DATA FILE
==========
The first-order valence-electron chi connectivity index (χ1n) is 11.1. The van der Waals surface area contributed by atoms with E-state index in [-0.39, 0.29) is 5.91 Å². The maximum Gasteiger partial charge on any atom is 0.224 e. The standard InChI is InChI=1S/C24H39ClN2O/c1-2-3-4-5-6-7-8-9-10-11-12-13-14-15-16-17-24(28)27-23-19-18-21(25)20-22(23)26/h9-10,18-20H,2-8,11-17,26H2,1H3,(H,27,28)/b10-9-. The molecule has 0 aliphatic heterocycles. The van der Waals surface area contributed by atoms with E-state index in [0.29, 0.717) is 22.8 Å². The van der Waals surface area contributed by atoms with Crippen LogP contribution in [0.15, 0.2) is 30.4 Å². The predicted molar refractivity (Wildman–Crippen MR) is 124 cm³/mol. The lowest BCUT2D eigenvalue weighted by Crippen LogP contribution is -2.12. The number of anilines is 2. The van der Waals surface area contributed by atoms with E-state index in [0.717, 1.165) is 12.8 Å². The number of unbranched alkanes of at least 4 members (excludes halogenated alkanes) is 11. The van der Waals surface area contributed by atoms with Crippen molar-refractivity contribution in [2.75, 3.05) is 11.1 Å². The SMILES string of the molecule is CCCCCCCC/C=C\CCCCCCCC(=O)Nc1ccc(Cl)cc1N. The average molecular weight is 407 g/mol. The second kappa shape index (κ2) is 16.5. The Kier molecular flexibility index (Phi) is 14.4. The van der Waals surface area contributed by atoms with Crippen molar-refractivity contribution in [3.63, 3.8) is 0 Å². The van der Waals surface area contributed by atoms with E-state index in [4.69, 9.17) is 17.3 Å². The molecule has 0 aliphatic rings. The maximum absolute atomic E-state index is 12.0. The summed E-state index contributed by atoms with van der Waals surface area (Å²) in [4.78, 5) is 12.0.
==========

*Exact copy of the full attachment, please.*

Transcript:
The first-order valence-electron chi connectivity index (χ1n) is 11.1. The van der Waals surface area contributed by atoms with E-state index in [-0.39, 0.29) is 5.91 Å². The maximum Gasteiger partial charge on any atom is 0.224 e. The standard InChI is InChI=1S/C24H39ClN2O/c1-2-3-4-5-6-7-8-9-10-11-12-13-14-15-16-17-24(28)27-23-19-18-21(25)20-22(23)26/h9-10,18-20H,2-8,11-17,26H2,1H3,(H,27,28)/b10-9-. The molecule has 0 aliphatic heterocycles. The van der Waals surface area contributed by atoms with E-state index in [0.29, 0.717) is 22.8 Å². The van der Waals surface area contributed by atoms with Crippen LogP contribution in [0.15, 0.2) is 30.4 Å². The predicted molar refractivity (Wildman–Crippen MR) is 124 cm³/mol. The lowest BCUT2D eigenvalue weighted by Crippen LogP contribution is -2.12. The number of anilines is 2. The van der Waals surface area contributed by atoms with E-state index in [0.717, 1.165) is 12.8 Å². The number of unbranched alkanes of at least 4 members (excludes halogenated alkanes) is 11. The van der Waals surface area contributed by atoms with Crippen molar-refractivity contribution in [2.75, 3.05) is 11.1 Å². The SMILES string of the molecule is CCCCCCCC/C=C\CCCCCCCC(=O)Nc1ccc(Cl)cc1N. The average molecular weight is 407 g/mol. The second kappa shape index (κ2) is 16.5. The Kier molecular flexibility index (Phi) is 14.4. The van der Waals surface area contributed by atoms with Crippen molar-refractivity contribution in [3.63, 3.8) is 0 Å². The van der Waals surface area contributed by atoms with E-state index in [4.69, 9.17) is 17.3 Å². The molecule has 0 aliphatic rings. The maximum absolute atomic E-state index is 12.0. The summed E-state index contributed by atoms with van der Waals surface area (Å²) in [4.78, 5) is 12.0.